Burned Sisters Struggle toward Normalcy Christmas Eve Fire Changed Their World

By Patterson, Steve | The Florida Times Union, November 27, 2000 | Go to article overview

Burned Sisters Struggle toward Normalcy Christmas Eve Fire Changed Their World


Patterson, Steve, The Florida Times Union


Joy and Alex Hall's world went up in flames last Christmas Eve.

Someone started a fire that destroyed their home and killed a house guest. Joy eventually lost her legs. Both she and Alex were terribly scarred and spent months in a hospital hundreds of miles from home.

And then, they started living again.

All year, two little girls in Springfield have been learning a bitter lesson about putting tragedy behind them and looking ahead.

"It's just a miracle that they're here," said the girls' grandmother, Carolyn Fuller, who has raised them for most of the past year of painful, frightening rehab. "Some days we laugh, and some days we cry. Some days we get angry."

In slow, hard steps, the Hall sisters -- Joy is 11, Alex is 9 -- and their family have been getting on with the business of normalcy. Their recovery is a work in progress, with medical milestones reaching years into the future and a schedule of doctor appointments scattered from Jacksonville to Tampa to Texas. But there are small everyday achievements, from building up muscles to maneuvering fast without legs.

And they've made room for dreams.

Seated next to her prosthetic legs on the floor of her grandmother's sitting room, Joy stopped to think about what she wants in her future.

"I want to play basketball," she said.

-- -- --

It was 3 a.m. last Dec. 24 when the Hall family's world changed.

Joy and Alex were in bed on the ground floor of a rented wooden duplex on Ionia Street, about a block from their grandmother's home. A beeping Giga Pet, a present from a toy giveaway the family visited the day before, woke Alex's twin brother, Albert. He yelled that he smelled smoke and woke his mother.

But the smoke and flames spread too fast for the whole family to escape.

"When I was on my way out, I tripped over the sofa and fell flat on my face," Alex said.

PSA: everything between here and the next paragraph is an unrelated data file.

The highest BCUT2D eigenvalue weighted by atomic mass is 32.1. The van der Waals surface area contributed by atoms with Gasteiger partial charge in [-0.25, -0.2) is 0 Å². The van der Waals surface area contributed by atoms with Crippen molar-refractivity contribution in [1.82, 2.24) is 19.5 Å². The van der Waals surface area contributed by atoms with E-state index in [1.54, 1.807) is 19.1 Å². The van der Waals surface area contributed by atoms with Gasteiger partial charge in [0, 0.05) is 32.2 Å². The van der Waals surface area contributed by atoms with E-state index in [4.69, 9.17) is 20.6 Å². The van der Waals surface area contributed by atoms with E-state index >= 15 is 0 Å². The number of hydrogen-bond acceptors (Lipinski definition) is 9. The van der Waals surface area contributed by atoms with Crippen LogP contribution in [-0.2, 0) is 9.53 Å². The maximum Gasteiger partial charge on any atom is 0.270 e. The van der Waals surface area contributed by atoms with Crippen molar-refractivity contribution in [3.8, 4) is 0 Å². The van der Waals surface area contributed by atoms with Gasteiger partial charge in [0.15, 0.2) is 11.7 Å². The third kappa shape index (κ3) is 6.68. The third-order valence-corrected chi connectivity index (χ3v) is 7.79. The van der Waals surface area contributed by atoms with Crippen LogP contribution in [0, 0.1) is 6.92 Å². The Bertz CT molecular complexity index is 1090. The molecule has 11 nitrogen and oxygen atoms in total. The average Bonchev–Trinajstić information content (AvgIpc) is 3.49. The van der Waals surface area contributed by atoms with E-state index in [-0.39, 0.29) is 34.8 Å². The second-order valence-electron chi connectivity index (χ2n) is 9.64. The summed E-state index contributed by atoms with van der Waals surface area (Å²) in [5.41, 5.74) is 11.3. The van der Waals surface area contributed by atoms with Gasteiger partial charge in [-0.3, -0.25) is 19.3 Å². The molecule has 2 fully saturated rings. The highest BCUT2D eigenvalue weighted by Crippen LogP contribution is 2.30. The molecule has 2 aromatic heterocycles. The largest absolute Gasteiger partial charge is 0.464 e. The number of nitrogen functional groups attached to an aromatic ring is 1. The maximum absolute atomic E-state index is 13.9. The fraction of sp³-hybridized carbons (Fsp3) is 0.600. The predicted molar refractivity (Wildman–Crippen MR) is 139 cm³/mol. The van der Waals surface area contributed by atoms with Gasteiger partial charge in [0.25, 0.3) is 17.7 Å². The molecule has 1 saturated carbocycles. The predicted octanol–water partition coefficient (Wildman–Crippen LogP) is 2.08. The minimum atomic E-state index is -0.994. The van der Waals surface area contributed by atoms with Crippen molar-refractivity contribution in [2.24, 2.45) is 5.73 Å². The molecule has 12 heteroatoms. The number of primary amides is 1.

Joy stumbled, too, and fell close by. A house guest and family friend, 27-year-old Arteshia Raines, was caught in the burning building with the children and would die the next day at a hospital. Part of the ceiling fell in.

Their mother called to the girls, trying to find them in the smoke by following their voices. But there was no air, and the girls passed out.

It was January when Joy woke up in Galveston, Texas. Her family had been talking to her for weeks, but she had been sedated or feverish and remembered none of it.

She and her sister were at the Shriners Burns Hospital, a charitable 30-bed children's center where Jacksonville's Morocco Shrine Temple paid to send them on a private jet.

Joy was badly burned over about 60 percent of her body. An infection had settled in her legs. Doctors had amputated them both just below the knee.

With tears, Joy struggled to accept the amputations and the artificial legs the doctors offered her. It wasn't fair, she cried; she wanted her legs back. These are your legs, your new legs, her family told her.

And slowly, she learned to walk again. Using her new legs was the hardest thing she'd had to do, and Joy is still proud of how well she can walk.

The girls stayed at the hospital until March.

The rehab continued back in Florida. A Shriner orthopaedic hospital in Tampa built a better set of legs, a better fit and colored like her skin, and Joy spent weeks there practicing with them. She'll need new legs as she grows, and there are twice-weekly exercise sessions at Brooks Health Southside, a rehabilitation center in Jacksonville where she works hip muscles needed to stand straight. The girls also receive emotional counseling at Brooks.

Joy and Alex will both be treated at Shriner hospitals at no charge until they're 21, said Garry Abshier, their care coordinator in Galveston.

Joy, who likes sports and wants to be a lawyer, went back to school this summer with a transfer to Biltmore Elementary School, a 350-student center in the Paxon area that specializes in teaching physically impaired children. …

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